Origins: LEGO Skeletons

Today LEGO skeletons are ubiquitous. From NINJAGO, to sunken ships trolled by divers, to the prisons of Jestro, a veritable army of potential undead skeletons can be found — but it was not always so.

Loved by the LEGO Group as a way to boost a set’s minifigure count while reducing plastic consumption, the skeleton has become a common part. However, they have not been around forever. Where did they come from? What was the very first set to include them? For our inaugural Origins article we will take the first of many trips back in time to uncover the first appearance of the skeleton.Skeletons-41995 is our real world destination, but in the LEGO-verse the scene is distinctly more medieval. The LEGO Group’s first foray into fantasy, 1993’s Dragon Knights, had just been replaced by the the Royal Knights. In addition to new weapons, new crests and new accessories (the first LEGO crown among others), Skully the Skeleton made his debut. And yes, he really did have an official name.Skeletons-2Appearing in four sets, the three Royal Knights sets and Rocky Reef from LEGO Pirates, the designers made him the central play feature in half of these sets. Replacing the older ghost figure as the scare tactic of choice, his primary gimmick was the jump scare via popping up, swinging down or being otherwise suddenly revealed through a variety of play features.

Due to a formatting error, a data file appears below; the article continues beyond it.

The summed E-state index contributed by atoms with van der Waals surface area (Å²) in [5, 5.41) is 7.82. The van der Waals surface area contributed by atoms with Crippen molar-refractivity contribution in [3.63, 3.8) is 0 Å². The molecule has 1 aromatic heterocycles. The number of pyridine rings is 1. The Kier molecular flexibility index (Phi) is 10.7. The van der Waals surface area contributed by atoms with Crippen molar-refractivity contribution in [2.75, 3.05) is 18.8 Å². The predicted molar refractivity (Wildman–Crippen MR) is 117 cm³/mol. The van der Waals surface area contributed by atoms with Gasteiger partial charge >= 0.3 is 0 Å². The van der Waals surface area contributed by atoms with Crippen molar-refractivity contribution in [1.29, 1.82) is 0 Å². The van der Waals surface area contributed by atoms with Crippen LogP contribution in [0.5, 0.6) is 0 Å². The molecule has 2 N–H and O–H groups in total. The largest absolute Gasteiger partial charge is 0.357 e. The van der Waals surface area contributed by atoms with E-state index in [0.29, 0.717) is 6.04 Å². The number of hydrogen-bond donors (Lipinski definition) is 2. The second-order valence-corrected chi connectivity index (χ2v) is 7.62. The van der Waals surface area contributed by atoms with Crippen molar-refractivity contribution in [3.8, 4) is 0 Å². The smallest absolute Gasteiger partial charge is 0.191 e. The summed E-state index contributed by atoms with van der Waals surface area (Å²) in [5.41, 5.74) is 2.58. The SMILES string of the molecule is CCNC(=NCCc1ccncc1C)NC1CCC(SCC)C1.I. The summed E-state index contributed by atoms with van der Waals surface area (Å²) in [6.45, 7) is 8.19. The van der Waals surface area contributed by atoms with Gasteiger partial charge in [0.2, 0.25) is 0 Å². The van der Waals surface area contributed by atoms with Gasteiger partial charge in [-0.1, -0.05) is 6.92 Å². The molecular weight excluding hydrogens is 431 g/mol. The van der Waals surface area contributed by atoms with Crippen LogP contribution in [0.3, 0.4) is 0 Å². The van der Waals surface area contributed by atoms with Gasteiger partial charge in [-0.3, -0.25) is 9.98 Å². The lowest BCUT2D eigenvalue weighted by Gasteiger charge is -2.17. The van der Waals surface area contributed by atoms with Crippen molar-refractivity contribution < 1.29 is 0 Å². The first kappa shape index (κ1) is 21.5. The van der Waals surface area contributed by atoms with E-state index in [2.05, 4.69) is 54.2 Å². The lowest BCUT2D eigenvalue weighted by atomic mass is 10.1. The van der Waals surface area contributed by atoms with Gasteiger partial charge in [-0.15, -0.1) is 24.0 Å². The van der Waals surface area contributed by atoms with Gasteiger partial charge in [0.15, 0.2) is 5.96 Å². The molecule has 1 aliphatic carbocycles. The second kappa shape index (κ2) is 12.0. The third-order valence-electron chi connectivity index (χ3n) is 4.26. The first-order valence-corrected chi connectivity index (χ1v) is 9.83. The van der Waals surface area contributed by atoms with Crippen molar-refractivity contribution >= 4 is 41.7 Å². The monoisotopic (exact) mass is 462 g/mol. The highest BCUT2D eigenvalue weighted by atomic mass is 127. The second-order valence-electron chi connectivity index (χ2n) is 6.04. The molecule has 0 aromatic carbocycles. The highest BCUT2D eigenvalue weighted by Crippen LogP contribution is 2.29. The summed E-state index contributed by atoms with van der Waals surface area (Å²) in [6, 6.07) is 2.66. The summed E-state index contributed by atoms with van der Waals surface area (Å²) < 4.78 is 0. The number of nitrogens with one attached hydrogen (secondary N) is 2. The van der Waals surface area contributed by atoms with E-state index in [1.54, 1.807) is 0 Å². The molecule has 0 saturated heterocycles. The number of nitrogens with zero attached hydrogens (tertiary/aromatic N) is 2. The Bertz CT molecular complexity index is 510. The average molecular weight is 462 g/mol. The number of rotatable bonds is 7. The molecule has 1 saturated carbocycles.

Skeletons-1While fairly similar to his modern progeny, the original Skully was different in one significant way — his arms were loose. Designed to facilitate a more ‘floppy’ pose reminiscent of death, the original skeleton was also one of the earliest ball and socket joint users (but not THE earliest, as will be covered another time).

From those original four sets, skeletons went on to infiltrate almost every major LEGO theme, appear in multiple colours, and eventually even be re-animated in such storylines as NINJAGO and Monster Fighters.


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